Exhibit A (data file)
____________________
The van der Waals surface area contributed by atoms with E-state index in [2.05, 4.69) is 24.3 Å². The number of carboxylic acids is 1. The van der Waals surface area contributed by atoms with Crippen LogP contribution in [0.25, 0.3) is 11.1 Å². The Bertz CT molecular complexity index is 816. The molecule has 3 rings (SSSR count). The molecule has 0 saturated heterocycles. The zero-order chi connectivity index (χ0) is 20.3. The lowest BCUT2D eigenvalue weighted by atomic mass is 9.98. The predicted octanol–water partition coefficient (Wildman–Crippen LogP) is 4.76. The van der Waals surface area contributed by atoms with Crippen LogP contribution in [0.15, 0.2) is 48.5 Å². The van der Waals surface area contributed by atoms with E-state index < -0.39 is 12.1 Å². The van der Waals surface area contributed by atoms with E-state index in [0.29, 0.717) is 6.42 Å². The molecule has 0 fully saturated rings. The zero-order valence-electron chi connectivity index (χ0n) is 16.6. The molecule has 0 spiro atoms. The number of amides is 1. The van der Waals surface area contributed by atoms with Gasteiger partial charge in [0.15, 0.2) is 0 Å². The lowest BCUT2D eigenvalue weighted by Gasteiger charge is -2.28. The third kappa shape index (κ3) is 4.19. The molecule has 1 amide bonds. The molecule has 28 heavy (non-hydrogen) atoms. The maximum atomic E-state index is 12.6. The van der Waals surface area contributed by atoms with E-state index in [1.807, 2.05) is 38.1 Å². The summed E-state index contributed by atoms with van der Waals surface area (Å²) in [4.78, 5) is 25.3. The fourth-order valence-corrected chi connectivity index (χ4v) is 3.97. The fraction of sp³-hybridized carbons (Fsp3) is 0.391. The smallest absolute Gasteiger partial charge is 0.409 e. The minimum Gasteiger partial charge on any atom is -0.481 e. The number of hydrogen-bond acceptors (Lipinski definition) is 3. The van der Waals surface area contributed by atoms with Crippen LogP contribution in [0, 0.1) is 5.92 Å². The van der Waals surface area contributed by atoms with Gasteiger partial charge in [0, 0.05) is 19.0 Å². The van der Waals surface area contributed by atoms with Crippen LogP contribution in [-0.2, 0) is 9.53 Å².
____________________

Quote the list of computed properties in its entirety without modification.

The van der Waals surface area contributed by atoms with E-state index in [2.05, 4.69) is 24.3 Å². The number of carboxylic acids is 1. The van der Waals surface area contributed by atoms with Crippen LogP contribution in [0.25, 0.3) is 11.1 Å². The Bertz CT molecular complexity index is 816. The molecule has 3 rings (SSSR count). The molecule has 0 saturated heterocycles. The zero-order chi connectivity index (χ0) is 20.3. The lowest BCUT2D eigenvalue weighted by atomic mass is 9.98. The predicted octanol–water partition coefficient (Wildman–Crippen LogP) is 4.76. The van der Waals surface area contributed by atoms with Crippen LogP contribution in [0.15, 0.2) is 48.5 Å². The van der Waals surface area contributed by atoms with E-state index < -0.39 is 12.1 Å². The van der Waals surface area contributed by atoms with E-state index in [0.29, 0.717) is 6.42 Å². The molecule has 0 fully saturated rings. The zero-order valence-electron chi connectivity index (χ0n) is 16.6. The molecule has 0 spiro atoms. The number of amides is 1. The van der Waals surface area contributed by atoms with Gasteiger partial charge in [0.15, 0.2) is 0 Å². The lowest BCUT2D eigenvalue weighted by Gasteiger charge is -2.28. The third kappa shape index (κ3) is 4.19. The molecule has 1 amide bonds. The molecule has 28 heavy (non-hydrogen) atoms. The maximum atomic E-state index is 12.6. The van der Waals surface area contributed by atoms with E-state index in [1.807, 2.05) is 38.1 Å². The summed E-state index contributed by atoms with van der Waals surface area (Å²) in [4.78, 5) is 25.3. The fourth-order valence-corrected chi connectivity index (χ4v) is 3.97. The fraction of sp³-hybridized carbons (Fsp3) is 0.391. The smallest absolute Gasteiger partial charge is 0.409 e. The minimum Gasteiger partial charge on any atom is -0.481 e. The number of hydrogen-bond acceptors (Lipinski definition) is 3. The van der Waals surface area contributed by atoms with Crippen LogP contribution in [0, 0.1) is 5.92 Å². The van der Waals surface area contributed by atoms with Gasteiger partial charge in [0, 0.05) is 19.0 Å². The van der Waals surface area contributed by atoms with Crippen LogP contribution in [-0.2, 0) is 9.53 Å².